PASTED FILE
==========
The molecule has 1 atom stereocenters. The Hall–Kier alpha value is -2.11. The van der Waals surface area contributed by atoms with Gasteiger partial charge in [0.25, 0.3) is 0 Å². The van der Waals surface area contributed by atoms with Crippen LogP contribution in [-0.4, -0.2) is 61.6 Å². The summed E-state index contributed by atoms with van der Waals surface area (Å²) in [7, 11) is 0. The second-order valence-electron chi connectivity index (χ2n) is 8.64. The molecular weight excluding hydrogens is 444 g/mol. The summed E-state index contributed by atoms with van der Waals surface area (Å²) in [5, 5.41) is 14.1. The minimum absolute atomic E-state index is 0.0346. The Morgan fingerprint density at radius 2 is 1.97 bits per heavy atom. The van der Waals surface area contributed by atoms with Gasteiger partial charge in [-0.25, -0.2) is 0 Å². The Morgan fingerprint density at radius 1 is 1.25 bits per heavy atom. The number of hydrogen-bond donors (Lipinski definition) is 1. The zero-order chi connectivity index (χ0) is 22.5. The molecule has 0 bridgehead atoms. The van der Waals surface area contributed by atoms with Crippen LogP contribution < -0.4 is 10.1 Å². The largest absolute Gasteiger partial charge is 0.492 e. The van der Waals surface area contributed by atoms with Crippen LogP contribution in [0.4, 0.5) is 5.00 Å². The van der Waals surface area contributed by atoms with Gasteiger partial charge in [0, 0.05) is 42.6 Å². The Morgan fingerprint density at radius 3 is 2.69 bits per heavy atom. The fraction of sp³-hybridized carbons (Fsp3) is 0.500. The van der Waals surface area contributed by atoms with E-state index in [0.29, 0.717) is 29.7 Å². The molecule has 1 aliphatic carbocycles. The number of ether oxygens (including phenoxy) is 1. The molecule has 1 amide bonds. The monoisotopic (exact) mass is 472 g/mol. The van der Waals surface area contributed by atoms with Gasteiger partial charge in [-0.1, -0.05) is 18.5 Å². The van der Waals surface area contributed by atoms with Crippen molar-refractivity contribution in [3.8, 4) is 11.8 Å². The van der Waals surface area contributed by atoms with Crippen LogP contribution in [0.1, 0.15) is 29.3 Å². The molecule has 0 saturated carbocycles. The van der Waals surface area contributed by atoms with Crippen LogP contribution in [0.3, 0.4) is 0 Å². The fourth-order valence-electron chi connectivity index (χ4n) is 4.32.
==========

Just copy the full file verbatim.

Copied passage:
The molecule has 1 atom stereocenters. The Hall–Kier alpha value is -2.11. The van der Waals surface area contributed by atoms with Gasteiger partial charge in [0.25, 0.3) is 0 Å². The van der Waals surface area contributed by atoms with Crippen LogP contribution in [-0.4, -0.2) is 61.6 Å². The summed E-state index contributed by atoms with van der Waals surface area (Å²) in [7, 11) is 0. The second-order valence-electron chi connectivity index (χ2n) is 8.64. The molecular weight excluding hydrogens is 444 g/mol. The summed E-state index contributed by atoms with van der Waals surface area (Å²) in [5, 5.41) is 14.1. The minimum absolute atomic E-state index is 0.0346. The Morgan fingerprint density at radius 2 is 1.97 bits per heavy atom. The van der Waals surface area contributed by atoms with Gasteiger partial charge in [-0.25, -0.2) is 0 Å². The Morgan fingerprint density at radius 1 is 1.25 bits per heavy atom. The number of hydrogen-bond donors (Lipinski definition) is 1. The zero-order chi connectivity index (χ0) is 22.5. The molecule has 0 bridgehead atoms. The van der Waals surface area contributed by atoms with Crippen LogP contribution < -0.4 is 10.1 Å². The largest absolute Gasteiger partial charge is 0.492 e. The van der Waals surface area contributed by atoms with Crippen LogP contribution in [0.4, 0.5) is 5.00 Å². The van der Waals surface area contributed by atoms with Gasteiger partial charge in [0, 0.05) is 42.6 Å². The Morgan fingerprint density at radius 3 is 2.69 bits per heavy atom. The fraction of sp³-hybridized carbons (Fsp3) is 0.500. The van der Waals surface area contributed by atoms with E-state index in [0.29, 0.717) is 29.7 Å². The molecule has 1 aliphatic carbocycles. The number of ether oxygens (including phenoxy) is 1. The molecule has 1 amide bonds. The monoisotopic (exact) mass is 472 g/mol. The van der Waals surface area contributed by atoms with Gasteiger partial charge in [-0.1, -0.05) is 18.5 Å². The van der Waals surface area contributed by atoms with Crippen molar-refractivity contribution in [3.8, 4) is 11.8 Å². The van der Waals surface area contributed by atoms with Crippen LogP contribution in [0.1, 0.15) is 29.3 Å². The molecule has 0 saturated carbocycles. The van der Waals surface area contributed by atoms with Crippen LogP contribution in [0.3, 0.4) is 0 Å². The fourth-order valence-electron chi connectivity index (χ4n) is 4.32.